Modern Cloth Diapers: Liberating Families
My family loves going out to eat at Cracker Barrel. It’s a cute, inexpensive little restaurant
with amazing southernstyle food that has made it’s way up the coast even as far as
southern New England, where my family lives. If you’ve never been to Cracker Barrel, let
me describe the dining room for you in two words: vintage nostalgia. The walls and
ceilings are covered with antique household items, photographs, and advertisements.
Some of them are downright funny, advertising things we’d never think to use anymore
like garters that actually function to keep socks from falling down. Some of them make
me wish I lived in the early 1900s when prices were so low and life was simpler. Some of
them make me really, really glad I live when I do. Looking at a display with a washboard,
wash bucket, and some old soap, I couldn’t help but to think about the massive amount of
time women used to have to spend on house chores. When you talk about liberating
women and the feminist movement, all the marches and protests, all the ladies wearing
shocking trousers and bloomers in public for the first time, all the speeches are well and
good, but honestly, nothing liberated us quite like the washing machine did. You think
flats and hand washing week is bad? Imagine an entire day once a week spent doing
the back breaking work of scrubbing not just the diapers but all your family’s clothing one
item at a time over a washboard. Follow that by the task of rinsing them, wringing them
out (imagine the calluses that would build up!), and then laying them out to dry. That was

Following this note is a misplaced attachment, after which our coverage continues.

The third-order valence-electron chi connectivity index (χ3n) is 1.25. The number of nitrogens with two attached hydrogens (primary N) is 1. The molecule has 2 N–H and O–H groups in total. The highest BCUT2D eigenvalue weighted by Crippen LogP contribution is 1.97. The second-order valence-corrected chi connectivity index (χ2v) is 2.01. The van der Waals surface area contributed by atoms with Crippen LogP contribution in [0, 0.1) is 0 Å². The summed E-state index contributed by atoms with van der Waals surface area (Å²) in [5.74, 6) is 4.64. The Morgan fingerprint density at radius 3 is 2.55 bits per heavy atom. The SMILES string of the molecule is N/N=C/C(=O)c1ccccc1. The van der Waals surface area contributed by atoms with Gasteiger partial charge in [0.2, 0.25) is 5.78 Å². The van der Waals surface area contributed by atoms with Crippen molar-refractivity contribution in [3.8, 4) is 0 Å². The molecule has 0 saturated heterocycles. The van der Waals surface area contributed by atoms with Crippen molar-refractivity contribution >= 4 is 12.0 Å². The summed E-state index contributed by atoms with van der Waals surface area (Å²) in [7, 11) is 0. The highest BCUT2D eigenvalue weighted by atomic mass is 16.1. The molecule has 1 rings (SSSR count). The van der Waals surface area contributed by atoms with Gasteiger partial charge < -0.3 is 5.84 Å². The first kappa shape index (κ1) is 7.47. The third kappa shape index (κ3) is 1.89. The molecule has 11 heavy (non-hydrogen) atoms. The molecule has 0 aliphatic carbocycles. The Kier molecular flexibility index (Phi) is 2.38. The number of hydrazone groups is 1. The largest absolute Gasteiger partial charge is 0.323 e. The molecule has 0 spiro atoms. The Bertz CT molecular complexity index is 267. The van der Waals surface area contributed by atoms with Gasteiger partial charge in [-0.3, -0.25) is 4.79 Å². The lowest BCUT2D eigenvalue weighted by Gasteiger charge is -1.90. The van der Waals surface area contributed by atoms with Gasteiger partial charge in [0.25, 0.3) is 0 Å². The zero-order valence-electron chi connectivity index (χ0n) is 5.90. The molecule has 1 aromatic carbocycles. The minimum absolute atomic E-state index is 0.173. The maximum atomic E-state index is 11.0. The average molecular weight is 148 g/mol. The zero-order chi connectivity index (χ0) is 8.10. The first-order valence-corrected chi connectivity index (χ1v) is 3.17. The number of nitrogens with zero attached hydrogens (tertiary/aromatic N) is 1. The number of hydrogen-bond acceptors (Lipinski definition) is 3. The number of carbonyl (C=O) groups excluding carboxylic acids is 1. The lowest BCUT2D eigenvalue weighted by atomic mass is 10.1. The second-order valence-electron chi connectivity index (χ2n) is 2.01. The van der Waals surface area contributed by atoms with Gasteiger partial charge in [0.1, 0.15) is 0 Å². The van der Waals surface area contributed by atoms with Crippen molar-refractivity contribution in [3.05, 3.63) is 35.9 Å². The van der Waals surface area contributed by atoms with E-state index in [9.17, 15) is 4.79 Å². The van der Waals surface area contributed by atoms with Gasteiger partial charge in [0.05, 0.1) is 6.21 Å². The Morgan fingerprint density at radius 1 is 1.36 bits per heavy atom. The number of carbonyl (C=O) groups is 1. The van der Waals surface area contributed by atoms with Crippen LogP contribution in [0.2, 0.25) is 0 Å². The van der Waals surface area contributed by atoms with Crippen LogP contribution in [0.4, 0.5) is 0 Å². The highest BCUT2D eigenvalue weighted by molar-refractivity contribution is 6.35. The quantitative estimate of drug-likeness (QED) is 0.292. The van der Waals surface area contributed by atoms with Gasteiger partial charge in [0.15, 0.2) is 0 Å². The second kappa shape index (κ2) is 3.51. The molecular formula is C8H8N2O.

usually followed by an inordinate amount of ironing—which was done with an iron heated
in the fire before the advent of easily accessible electricity. It makes you really thankful
for the fluff cycle in the dryer! No wonder it took an entire day to wash. Now imagine
doing this with as many as 15 kids running around because you probably got married
young and there weren’t many birth control options out there. It’s mind boggling to me the
amount of work women had to do. As it is, I sometimes feel I can barely hold it together
when trying to keep up with all the chores in my modern home.
THEN and NOW
Fast forward to the 1980s. Disposable diapers existed at this point, but my mother
wasn’t using them because they were so expensive. For the first four of us, a diaper
service truck came and took our dirty prefolds and exchanged them for a giant bag of
clean ones. I still remember the awesome, fresh scent that filled the yard when the truck
drove into our driveway and how I loved the new bag of soft, brilliant white diapers. My
mom wasn’t such a fan of cloth diapers, though. The pins were awkward, the plastic
pants were leaky and left red marks all over baby legs and backs, and she remembers
rashes. Lots of them. My mom really wanted those disposable diapers. Finally, there
was room in my family’s budget to buy them from week to week (that and diaper services
were slowly fading into nonexistence), and she switched to them and never looked back.
Disposable diapers liberated her, and they liberated our family. I don’t know why she
never washed her own diapers, but I assume for the general female populace of America
who were slaves to washing their diapers week by week, the advent of the disposable
diaper was that much more liberating—less time spent on house chores, and more spent
with the family. Soon, though, the popularity of disposable diapers gradually fazed cloth
diapers out nearly all together until disposables were basically the only option, as cloth
diapers were difficult to find at this point. By the time my parents had my sixth sibling,
cloth diapers weren’t even an option anymore. I remember how tight the money was, and
how much diapers took from our grocery budget every week.
When my husband and I found out we were pregnant, I switched to a part time job
and we bought a house. This basically cut our income in half and doubled our spending,